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Table of Contents
From the Editor
At the annual meeting in January, which marked the one hundredth anniversary of the founding of the association and the tenth anniversary of the launch of its ongoing Liberal Education and America’s Promise (LEAP) initiative, AAC&U challenged higher education to make “Signature Work” a goal for all students and the expected standard of quality learning in college. Focused on a question, issue, or problem chosen by the student because of its importance to him or her as well as to the broader society, Signature Work involves the sustained integration and application of learning over the course of at least one semester.
The Featured Topic section reiterates that challenge, explaining in some depth what is meant by Signature Work, what it takes to prepare students to bring their liberal learning to this
highest level of achievement, why such preparation is essential for all of today’s students, and what all this actually looks like in practice. “The LEAP Challenge: Education for a World of Unscripted Problems,” a folio distributed at the annual meeting and reprinted here, introduces this new phase of the LEAP initiative and situates its key concepts within that stream of ongoing work. This is preceded by a more in-depth presentation of the LEAP Challenge by Carol Geary Schneider and followed by a survey of the various forms its centerpiece, Signature Work, is already taking on member campuses.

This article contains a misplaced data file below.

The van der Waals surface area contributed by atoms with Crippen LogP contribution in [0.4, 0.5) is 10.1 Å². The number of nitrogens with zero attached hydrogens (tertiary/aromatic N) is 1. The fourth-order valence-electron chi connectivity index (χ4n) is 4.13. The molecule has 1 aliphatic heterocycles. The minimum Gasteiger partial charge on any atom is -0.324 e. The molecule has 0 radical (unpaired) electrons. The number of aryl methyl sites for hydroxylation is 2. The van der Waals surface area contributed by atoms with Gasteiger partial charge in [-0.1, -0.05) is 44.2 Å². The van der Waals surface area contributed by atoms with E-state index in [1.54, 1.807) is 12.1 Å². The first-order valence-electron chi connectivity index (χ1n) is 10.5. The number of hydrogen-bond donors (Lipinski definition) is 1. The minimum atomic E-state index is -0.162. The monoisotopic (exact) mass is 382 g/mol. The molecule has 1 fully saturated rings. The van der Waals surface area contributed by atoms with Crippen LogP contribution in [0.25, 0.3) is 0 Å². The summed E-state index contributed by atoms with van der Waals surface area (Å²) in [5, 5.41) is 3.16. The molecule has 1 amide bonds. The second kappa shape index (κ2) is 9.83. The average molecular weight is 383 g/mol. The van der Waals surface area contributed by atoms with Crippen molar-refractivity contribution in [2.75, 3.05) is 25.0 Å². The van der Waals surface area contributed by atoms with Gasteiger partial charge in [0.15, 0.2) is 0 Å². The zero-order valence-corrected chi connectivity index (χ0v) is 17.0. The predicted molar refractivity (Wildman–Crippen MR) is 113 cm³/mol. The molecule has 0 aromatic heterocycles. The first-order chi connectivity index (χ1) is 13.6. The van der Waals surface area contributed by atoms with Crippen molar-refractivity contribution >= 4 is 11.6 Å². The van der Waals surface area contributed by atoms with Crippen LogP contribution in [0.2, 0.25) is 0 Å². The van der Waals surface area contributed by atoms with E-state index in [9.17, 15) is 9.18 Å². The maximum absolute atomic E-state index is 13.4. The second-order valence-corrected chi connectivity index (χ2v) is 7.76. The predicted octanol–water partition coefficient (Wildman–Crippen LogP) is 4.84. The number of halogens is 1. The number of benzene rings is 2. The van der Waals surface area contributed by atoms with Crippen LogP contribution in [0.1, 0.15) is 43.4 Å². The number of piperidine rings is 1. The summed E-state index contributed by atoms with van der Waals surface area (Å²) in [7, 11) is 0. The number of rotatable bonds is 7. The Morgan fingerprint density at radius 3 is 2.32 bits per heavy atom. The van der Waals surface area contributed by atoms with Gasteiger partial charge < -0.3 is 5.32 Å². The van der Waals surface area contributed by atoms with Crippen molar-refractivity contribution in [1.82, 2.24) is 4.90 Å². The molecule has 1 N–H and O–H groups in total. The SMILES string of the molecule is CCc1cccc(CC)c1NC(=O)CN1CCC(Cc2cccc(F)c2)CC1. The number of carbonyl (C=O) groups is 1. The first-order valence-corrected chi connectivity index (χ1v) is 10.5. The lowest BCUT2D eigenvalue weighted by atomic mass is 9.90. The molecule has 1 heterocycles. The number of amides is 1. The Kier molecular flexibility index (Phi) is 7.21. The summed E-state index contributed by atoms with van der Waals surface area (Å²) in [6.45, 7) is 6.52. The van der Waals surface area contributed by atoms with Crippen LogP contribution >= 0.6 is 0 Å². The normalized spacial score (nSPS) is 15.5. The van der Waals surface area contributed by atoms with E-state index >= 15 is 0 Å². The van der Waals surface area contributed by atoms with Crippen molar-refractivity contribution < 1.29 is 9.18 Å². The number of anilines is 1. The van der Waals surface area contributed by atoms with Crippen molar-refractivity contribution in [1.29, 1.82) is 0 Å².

In addition to focusing on the LEAP Challenge, with which AAC&U has inaugurated its second century of work in behalf of liberal education and inclusive excellence, this issue also carries the first in a four-part “Centennial Series” of articles designed to explore various aspects of AAC&U’s first century of work. Here, Linda Eisenmann considers how the founding ideals of inclusiveness and interhelpfulness have guided the association throughout its long history. Future articles in the series will examine the involvement of faculty in the work of the association, key changes in curricular design over the past century, and the long and especially fruitful partnership between AAC&U and the Ford Foundation on issues related to diversity in undergraduate education.